So he’s farther than ever from the stuff that I love, and this coming from someone who loves New York, but so many songs are written about it that you have to do more than observe that life goes on even though it’s big. The thematic heart of the album is tracks four and five, “City of Immigrants,” the best of the New York songs, with some genuinely inspired lyrics about the city (but also some silly fluting), and “Sparkle and Shine” a ridiculously cute love song that’s a bit creepy coming out of a 50-year-old man but alright, hey, Steve Earle probably gets girls pretty enough to write songs over. The other real highlights are Tom Waits cover “Way Down in the Hole,” to which Steve adds an above-average rock-jazz lilt and some hokey backing vocals, and the undeniably cool “Oxycontin Blues,” which succeeds in spite of being a bit thin.

But yeah, the least inspired original album since “El Corazon.” There’s too much bland filler and eyeroll material. “Sparkle and Shine” though, why I love me some “Sparkle and Shine.”


Steve Earle – Live at the Grey Fox Bluegrass Festival (With the Bluegrass Dukes)

See, I’m far more partial to this because while live acoustic albums from singer-songwriters are so common you might have to check around to find an old-timer without one, live bluegrass albums are rarer than a really uncommon thing.

So it’s pretty well bootleg quality, recorded somewhere where you can here a decent amount of crowd chatter. It’s recorded at some festival in New York, I presume, as Steve says that he moved to the city in order to go somewhere where he could see “a mixed-race same-sex couple holding hands; makes me feel safer,” so the crowd’s quite receptive to his peacenik songs while still loving that it’s bluegrass. I like bluegrass too, just not as much, so it works.

It’s heavy on songs from his bluegrass album and the recent peacenik albums, with a few traditionals and a couple songs written by members of the band thrown in. The album songs don’t get any better for being live and the non-bluegrass songs suffer a bit for being bluegrassed, but the traditionals are the best part of the deal. Well, that and hearing Steve’s charming stories (one of which he reproduces verbatim from “Just An American Boy”) and listening to the only Steve Earle album ever where the biggest crowd pop is for the barn-stomping “Carrie Brown.”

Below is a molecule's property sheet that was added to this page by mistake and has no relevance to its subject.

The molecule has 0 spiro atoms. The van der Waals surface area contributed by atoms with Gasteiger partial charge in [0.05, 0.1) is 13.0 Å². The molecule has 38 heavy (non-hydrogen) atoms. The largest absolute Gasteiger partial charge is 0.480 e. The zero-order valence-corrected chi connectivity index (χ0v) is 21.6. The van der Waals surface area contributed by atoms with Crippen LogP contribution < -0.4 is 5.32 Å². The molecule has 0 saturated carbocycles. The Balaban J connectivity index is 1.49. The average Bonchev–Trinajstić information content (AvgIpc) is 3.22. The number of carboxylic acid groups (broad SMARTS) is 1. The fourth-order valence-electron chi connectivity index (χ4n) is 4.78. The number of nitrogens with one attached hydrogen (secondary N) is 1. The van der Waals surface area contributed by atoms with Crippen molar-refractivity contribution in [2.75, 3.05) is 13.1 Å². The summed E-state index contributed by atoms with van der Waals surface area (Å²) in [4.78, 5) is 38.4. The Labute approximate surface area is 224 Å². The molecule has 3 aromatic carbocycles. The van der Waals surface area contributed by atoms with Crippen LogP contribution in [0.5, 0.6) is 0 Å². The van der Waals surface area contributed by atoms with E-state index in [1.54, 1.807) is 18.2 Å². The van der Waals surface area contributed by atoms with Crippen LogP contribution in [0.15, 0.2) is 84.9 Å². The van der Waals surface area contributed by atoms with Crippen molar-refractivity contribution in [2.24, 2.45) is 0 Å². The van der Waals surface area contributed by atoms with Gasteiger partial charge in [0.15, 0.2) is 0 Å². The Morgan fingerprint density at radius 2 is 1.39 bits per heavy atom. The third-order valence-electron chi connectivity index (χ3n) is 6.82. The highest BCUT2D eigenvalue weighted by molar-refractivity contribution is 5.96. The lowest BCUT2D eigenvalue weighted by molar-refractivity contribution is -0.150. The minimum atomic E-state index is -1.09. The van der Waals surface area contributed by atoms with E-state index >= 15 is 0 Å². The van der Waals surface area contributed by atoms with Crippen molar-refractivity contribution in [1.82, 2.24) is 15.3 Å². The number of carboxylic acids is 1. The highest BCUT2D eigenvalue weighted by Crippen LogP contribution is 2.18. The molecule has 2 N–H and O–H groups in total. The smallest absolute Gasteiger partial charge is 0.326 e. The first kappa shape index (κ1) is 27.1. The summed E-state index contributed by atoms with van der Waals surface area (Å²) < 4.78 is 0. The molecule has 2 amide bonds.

Speaking of which, let me tell this true story from when I was a kid, and I hope I haven’t told it elsewhere on the site. I may have, because it’s such a silly story. I was at this hoedown when I was seven or eight, in this barn in the country. See, my dad moved to the country when I was four or five, so I spent a good amount of time out there. It was quite the hoedown, with a live bluegrass band and dancing old people and, most importantly, the most kickass tire swing that swung from one rafter to another. It swung fast, and high, and scary, and I wanted to do nothing but ride it over and over. So I did as much as I could, for as long as I could. Until at some point the music stopped, and my dad and stepmom came and got me and told me someone had died. And sure enough, an 87-year-old man had suffered a sudden and fatal heart attack while dancing and was dead before he hit the ground. And so I saw my first dead body. The ambulance that showed up didn’t bother with CPR, the guy was too far gone. So it was a sombre atmosphere for all involved. Except me, who sneaked off to go on the tire swing again. Dad was pretty mad when he caught me and dragged me to the car, but I was just a kid! And that’s the story.

So I mean, yeah, great, but I recommend “The Mountain” by a mile.